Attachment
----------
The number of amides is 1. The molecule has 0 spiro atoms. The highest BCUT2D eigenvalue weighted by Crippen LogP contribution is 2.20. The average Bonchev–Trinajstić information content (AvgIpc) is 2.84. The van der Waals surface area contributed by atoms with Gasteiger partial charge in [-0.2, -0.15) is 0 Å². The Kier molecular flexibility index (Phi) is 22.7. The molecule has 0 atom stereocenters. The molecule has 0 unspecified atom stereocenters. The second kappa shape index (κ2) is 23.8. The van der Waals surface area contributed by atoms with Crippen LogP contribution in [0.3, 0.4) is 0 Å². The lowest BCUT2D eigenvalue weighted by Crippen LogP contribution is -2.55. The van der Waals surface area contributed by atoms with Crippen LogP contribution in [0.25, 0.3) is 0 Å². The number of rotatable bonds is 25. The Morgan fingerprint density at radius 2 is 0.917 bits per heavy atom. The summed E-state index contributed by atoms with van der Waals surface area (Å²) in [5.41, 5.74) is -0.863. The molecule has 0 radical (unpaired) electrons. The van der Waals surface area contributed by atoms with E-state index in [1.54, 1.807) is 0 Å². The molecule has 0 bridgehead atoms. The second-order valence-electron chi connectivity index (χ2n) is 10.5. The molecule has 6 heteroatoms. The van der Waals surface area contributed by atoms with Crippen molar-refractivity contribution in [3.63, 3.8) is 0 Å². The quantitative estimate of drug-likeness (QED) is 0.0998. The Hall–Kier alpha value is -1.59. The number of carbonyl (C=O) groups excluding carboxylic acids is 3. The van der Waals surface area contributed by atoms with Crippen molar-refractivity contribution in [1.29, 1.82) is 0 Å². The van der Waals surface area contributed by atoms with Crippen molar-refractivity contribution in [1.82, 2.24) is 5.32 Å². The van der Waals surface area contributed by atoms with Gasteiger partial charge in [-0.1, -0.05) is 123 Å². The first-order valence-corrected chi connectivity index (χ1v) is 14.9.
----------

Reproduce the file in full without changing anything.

The number of amides is 1. The molecule has 0 spiro atoms. The highest BCUT2D eigenvalue weighted by Crippen LogP contribution is 2.20. The average Bonchev–Trinajstić information content (AvgIpc) is 2.84. The van der Waals surface area contributed by atoms with Gasteiger partial charge in [-0.2, -0.15) is 0 Å². The Kier molecular flexibility index (Phi) is 22.7. The molecule has 0 atom stereocenters. The molecule has 0 unspecified atom stereocenters. The second kappa shape index (κ2) is 23.8. The van der Waals surface area contributed by atoms with Crippen LogP contribution in [0.3, 0.4) is 0 Å². The lowest BCUT2D eigenvalue weighted by Crippen LogP contribution is -2.55. The van der Waals surface area contributed by atoms with Crippen LogP contribution in [0.25, 0.3) is 0 Å². The number of rotatable bonds is 25. The Morgan fingerprint density at radius 2 is 0.917 bits per heavy atom. The summed E-state index contributed by atoms with van der Waals surface area (Å²) in [5.41, 5.74) is -0.863. The molecule has 0 radical (unpaired) electrons. The van der Waals surface area contributed by atoms with E-state index in [1.54, 1.807) is 0 Å². The molecule has 0 bridgehead atoms. The second-order valence-electron chi connectivity index (χ2n) is 10.5. The molecule has 6 heteroatoms. The van der Waals surface area contributed by atoms with Crippen molar-refractivity contribution in [3.63, 3.8) is 0 Å². The quantitative estimate of drug-likeness (QED) is 0.0998. The Hall–Kier alpha value is -1.59. The number of carbonyl (C=O) groups excluding carboxylic acids is 3. The van der Waals surface area contributed by atoms with Crippen molar-refractivity contribution in [1.29, 1.82) is 0 Å². The van der Waals surface area contributed by atoms with Crippen molar-refractivity contribution in [1.82, 2.24) is 5.32 Å². The van der Waals surface area contributed by atoms with Gasteiger partial charge in [-0.1, -0.05) is 123 Å². The first-order valence-corrected chi connectivity index (χ1v) is 14.9.